The idea of a national infrastructure bank has prominent advocates who see it as a way to turn a modest federal stake into much bigger dollars for public works. But if a bank is authorized, it will happen later rather than sooner. Plans have been floated but have not generated strong momentum. The short congressional schedule makes the odds even longer for passage this year.

One proposal on the table is a bill introduced last year by Rep. Rosa DeLauro (D-Conn.). DeLauro told a House Ways and Means subcommittee hearing on May 13 her bill would create “an independent, government-owned corporation” to issue long-term bonds for public works across a range of sectors, including transportation, environment and energy. 

DeLauro’s proposed bank would receive $25 billion in appropriations, spread over five years. She said the bank could issue as much as $625 billion in bonds, So far, DeLauro’s bill has 56 cosponsors, well short of a House majority, and has yet to get out of subcommittee.

President Obama in February proposed a so-called National Infrastructure Innovation and Finance Fund in his 2011 Transportation Dept. budget. The fund would finance only transportation projects of “regional and national significance.” Initial funding would be $4 billion. The idea has gained little support.

Pennsylvania Gov. Edward Rendell (D) testified before the House panel and continued to push for an infrastructure bank. Rendell said he sees “a good shot” at passing a bill to authorize such a bank. He added, “I think it’s important that the President weigh in, strongly. If he does, I think this will get done.”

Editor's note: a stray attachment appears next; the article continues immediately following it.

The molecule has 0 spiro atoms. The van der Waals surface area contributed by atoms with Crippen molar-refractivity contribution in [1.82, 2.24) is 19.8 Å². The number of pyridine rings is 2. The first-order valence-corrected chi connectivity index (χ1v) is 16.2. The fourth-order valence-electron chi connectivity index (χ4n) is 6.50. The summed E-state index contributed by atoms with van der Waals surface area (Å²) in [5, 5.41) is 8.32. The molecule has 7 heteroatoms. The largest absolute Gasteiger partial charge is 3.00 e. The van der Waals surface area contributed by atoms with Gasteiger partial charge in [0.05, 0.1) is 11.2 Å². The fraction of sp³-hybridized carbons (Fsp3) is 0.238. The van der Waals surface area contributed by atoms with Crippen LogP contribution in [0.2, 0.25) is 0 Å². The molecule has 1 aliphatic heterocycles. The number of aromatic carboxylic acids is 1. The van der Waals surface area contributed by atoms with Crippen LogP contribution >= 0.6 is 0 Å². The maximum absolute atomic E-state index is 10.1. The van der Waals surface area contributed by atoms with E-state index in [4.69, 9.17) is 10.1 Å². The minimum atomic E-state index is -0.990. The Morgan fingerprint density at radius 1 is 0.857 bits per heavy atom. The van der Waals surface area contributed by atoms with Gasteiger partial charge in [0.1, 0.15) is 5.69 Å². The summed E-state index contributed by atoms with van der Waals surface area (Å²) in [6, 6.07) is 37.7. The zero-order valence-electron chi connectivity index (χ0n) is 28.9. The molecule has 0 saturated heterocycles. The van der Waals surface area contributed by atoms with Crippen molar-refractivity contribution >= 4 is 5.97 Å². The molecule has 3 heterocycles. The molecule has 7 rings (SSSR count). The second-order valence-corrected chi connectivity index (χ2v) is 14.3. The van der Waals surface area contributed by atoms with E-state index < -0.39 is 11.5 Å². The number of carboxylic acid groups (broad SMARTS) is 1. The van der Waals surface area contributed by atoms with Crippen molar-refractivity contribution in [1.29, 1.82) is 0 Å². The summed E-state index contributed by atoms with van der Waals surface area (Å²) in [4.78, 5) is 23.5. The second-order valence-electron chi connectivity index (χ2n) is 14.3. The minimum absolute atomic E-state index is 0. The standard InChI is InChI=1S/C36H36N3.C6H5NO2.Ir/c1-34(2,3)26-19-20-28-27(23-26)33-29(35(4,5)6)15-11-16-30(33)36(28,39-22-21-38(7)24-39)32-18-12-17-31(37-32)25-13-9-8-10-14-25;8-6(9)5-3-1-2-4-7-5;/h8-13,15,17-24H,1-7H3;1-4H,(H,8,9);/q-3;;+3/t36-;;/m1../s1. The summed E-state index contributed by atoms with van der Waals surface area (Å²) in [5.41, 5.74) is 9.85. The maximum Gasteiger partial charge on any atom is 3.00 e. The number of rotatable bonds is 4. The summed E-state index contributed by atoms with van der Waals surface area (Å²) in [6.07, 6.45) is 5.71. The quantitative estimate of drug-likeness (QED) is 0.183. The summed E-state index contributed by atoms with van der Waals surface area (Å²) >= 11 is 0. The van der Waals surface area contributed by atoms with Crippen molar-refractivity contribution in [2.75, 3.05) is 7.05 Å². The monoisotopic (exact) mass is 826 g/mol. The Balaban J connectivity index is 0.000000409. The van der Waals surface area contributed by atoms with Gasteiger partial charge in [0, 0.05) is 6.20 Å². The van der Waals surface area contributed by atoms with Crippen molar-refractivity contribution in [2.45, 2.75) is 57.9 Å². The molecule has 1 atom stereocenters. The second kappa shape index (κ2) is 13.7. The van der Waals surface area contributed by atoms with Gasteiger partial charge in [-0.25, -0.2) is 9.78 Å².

Brian Deery, senior director of the Associated General Contractors’ highway and transportation division, says, “Any source of infrastructure funding is welcome.” But he says AGC is concerned the bank “is being offered as an alternative to coming up with real, hard-dollar federal investments in infrastructure.” Industry groups’ preferred vehicle for that transportation funding is a multiyear reauthorization. But the bill is stalled on the Hill.

Two Infrastructure Bank Proposals:
Sponsor: Rep. Rosa DeLauro (D-Conn.) Sponsor: Obama administration/U.S. DOT
Title: National Infrastructure Development Bank Title: National Infrastructure Innovation and Finance Fund
Initial federal funding: $5 billion, plus $20 billion over next four years Initial federal funding: $4 billion
Eligible projects: Transportation, environmental, energy, telecommunications Eligible projects: Transportation only, “projects of regional and national significance”
Status: House bill introduced in 2009, 56 co-sponsors as of May 13. Status: Proposed in Obama’s fiscal 2011 budget request in February 2010
Sources: Rep. Rosa DeLauro; U.S. DOT

The National Asphalt Pavement Association would prefer to see an infrastructure bank included in the long-term transportation bill, says Jay Hansen, vice president for government affairs. He says, “We like infrastructure banks. We like tolling. We like all these alternative financing mechanisms. But the reality is, it’s only today about 5% of highway capital construction. … Well, how are we going to fund the rest?”